“You can write prose, you can write poetry, you can write a spoken word piece, you can write a scene for the play. The prompts are open enough that we invite all the genres,” said Schnair.

Spoken word on campus has frequently featured collaborations with Jaimeo Brown and his students. Most recently was a performance with the jazz band at the Dec. 3 Winter Concert, where a few students read poetry alongside improvisational jazz. Brown said the collaboration “came from a conversation at lunch.”

“We’ve done some collaborations in the past that were pretty light, but we focused the Winter Concert on actually taking some time to really build a collaboration and to discover ways that we could integrate the different concepts around my future self into music,” Brown said.

The collaboration allowed the teachers and students to create an innovative and moving piece showcasing the students’ talent. 

“Working with Jaimeo and the musicians in the jazz band class, we were able to create this very dynamic moment of sharing letters, sharing poetry, sharing story, with a live improvised session, which is amazing because, literally, art is happening in the moment,” said Schnair.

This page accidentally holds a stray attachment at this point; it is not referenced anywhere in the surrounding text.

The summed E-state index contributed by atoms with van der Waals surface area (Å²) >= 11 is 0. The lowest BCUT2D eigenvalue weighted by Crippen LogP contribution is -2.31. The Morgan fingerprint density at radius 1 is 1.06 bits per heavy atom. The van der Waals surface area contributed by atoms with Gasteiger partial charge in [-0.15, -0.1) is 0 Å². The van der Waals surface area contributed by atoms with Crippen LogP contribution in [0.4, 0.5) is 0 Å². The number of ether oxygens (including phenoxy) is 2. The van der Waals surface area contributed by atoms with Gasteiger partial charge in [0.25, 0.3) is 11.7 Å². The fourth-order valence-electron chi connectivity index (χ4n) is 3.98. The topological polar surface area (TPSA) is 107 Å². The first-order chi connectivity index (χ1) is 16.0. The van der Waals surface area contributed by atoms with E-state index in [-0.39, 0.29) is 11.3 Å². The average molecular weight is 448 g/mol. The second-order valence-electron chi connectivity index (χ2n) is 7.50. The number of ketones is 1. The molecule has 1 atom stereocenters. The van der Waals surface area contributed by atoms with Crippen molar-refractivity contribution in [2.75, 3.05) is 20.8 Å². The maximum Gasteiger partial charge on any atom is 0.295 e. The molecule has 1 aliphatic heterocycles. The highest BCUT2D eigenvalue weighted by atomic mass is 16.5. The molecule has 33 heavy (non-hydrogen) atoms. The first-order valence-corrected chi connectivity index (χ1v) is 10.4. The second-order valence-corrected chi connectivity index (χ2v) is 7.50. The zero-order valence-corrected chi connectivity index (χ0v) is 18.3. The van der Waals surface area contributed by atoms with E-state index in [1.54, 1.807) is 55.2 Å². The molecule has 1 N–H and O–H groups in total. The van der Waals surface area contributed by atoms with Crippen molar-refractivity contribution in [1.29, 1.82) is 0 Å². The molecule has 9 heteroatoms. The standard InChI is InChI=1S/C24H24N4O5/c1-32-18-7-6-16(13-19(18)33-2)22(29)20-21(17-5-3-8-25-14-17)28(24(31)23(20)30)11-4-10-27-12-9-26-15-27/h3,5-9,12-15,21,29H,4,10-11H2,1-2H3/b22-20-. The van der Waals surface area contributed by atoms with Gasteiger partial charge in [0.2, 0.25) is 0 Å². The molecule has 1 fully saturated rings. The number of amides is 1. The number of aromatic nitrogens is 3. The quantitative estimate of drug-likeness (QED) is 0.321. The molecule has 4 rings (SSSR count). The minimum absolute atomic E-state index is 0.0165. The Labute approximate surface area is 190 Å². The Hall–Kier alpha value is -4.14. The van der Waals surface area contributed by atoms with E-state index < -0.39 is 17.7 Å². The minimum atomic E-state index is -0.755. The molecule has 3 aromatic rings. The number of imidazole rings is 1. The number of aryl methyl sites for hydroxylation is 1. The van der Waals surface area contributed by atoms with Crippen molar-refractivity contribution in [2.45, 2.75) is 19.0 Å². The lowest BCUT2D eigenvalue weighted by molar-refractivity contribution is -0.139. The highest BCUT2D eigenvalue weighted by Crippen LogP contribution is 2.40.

The improvised musical performance paid tribute to key elements of jazz as well as to the self-expression innate in both arts, music and language, said Brown.

There’s no wrong, so you can kind of say whatever you want. It’s a space to just say whatever’s on your mind and speak your truth.

— Jaimeo Brown

“In jazz, in general, the purpose of learning different fundamentals of music [is] to be able to be in situations in which [students] can use those fundamentals in their own way,” he said. “Jazz is a special art form because it is designed to allow for individual improvisation, and I’m really excited about that because when students understand that freedom, they are able to express themselves in very creative and unique ways that they’re not able to…in other areas of life.”

The need for a meaningful presence of the arts in the Branson experience — as part of a well-rounded education — is the idea underlying the founding of WORD.

“It’s important to have a space like WORD at Branson because I think that creativity, fundamentally, is really important,” said Kamdar. “I think narratives, fundamentally, are really important. There is something incredibly generative about being able to come together in a group to tell that story.”

As Aguillon noted, it also allows students a space to feel heard.

“There’s no wrong, so you can kind of say whatever you want,” he said. “It’s a space to just say whatever’s on your mind and speak your truth.”